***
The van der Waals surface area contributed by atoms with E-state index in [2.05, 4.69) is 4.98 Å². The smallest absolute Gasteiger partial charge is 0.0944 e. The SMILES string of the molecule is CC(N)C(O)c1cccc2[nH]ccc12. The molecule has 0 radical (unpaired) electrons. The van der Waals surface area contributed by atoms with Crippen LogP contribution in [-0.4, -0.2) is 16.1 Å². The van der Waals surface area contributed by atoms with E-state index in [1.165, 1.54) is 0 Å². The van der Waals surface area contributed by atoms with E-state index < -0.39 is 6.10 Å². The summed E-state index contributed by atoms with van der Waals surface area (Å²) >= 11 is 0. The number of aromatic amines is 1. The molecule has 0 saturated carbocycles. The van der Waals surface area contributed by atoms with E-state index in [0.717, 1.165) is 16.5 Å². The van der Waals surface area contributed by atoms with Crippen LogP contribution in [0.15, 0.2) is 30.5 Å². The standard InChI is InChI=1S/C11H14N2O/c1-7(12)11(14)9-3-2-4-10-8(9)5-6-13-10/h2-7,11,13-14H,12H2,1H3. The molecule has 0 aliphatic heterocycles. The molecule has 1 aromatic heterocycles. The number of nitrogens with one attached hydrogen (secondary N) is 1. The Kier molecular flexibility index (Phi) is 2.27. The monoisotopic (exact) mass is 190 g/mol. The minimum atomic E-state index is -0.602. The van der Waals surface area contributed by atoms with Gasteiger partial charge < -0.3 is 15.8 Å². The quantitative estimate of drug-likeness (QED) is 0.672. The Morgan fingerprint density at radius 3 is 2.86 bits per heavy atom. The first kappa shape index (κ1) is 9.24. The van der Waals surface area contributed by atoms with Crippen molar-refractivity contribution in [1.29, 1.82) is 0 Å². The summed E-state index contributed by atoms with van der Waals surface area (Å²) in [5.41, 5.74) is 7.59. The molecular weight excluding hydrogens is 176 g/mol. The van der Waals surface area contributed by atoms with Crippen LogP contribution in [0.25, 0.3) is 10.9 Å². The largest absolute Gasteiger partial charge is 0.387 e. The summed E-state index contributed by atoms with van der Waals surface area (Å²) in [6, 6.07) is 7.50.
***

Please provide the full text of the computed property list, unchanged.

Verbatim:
The van der Waals surface area contributed by atoms with E-state index in [2.05, 4.69) is 4.98 Å². The smallest absolute Gasteiger partial charge is 0.0944 e. The SMILES string of the molecule is CC(N)C(O)c1cccc2[nH]ccc12. The molecule has 0 radical (unpaired) electrons. The van der Waals surface area contributed by atoms with Crippen LogP contribution in [-0.4, -0.2) is 16.1 Å². The van der Waals surface area contributed by atoms with E-state index in [1.165, 1.54) is 0 Å². The van der Waals surface area contributed by atoms with E-state index < -0.39 is 6.10 Å². The summed E-state index contributed by atoms with van der Waals surface area (Å²) >= 11 is 0. The number of aromatic amines is 1. The molecule has 0 saturated carbocycles. The van der Waals surface area contributed by atoms with E-state index in [0.717, 1.165) is 16.5 Å². The van der Waals surface area contributed by atoms with Crippen LogP contribution in [0.15, 0.2) is 30.5 Å². The standard InChI is InChI=1S/C11H14N2O/c1-7(12)11(14)9-3-2-4-10-8(9)5-6-13-10/h2-7,11,13-14H,12H2,1H3. The molecule has 0 aliphatic heterocycles. The molecule has 1 aromatic heterocycles. The number of nitrogens with one attached hydrogen (secondary N) is 1. The Kier molecular flexibility index (Phi) is 2.27. The monoisotopic (exact) mass is 190 g/mol. The minimum atomic E-state index is -0.602. The van der Waals surface area contributed by atoms with Gasteiger partial charge < -0.3 is 15.8 Å². The quantitative estimate of drug-likeness (QED) is 0.672. The Morgan fingerprint density at radius 3 is 2.86 bits per heavy atom. The first kappa shape index (κ1) is 9.24. The van der Waals surface area contributed by atoms with Crippen molar-refractivity contribution in [1.29, 1.82) is 0 Å². The summed E-state index contributed by atoms with van der Waals surface area (Å²) in [5.41, 5.74) is 7.59. The molecular weight excluding hydrogens is 176 g/mol. The van der Waals surface area contributed by atoms with Crippen LogP contribution in [0.25, 0.3) is 10.9 Å². The largest absolute Gasteiger partial charge is 0.387 e. The summed E-state index contributed by atoms with van der Waals surface area (Å²) in [6, 6.07) is 7.50.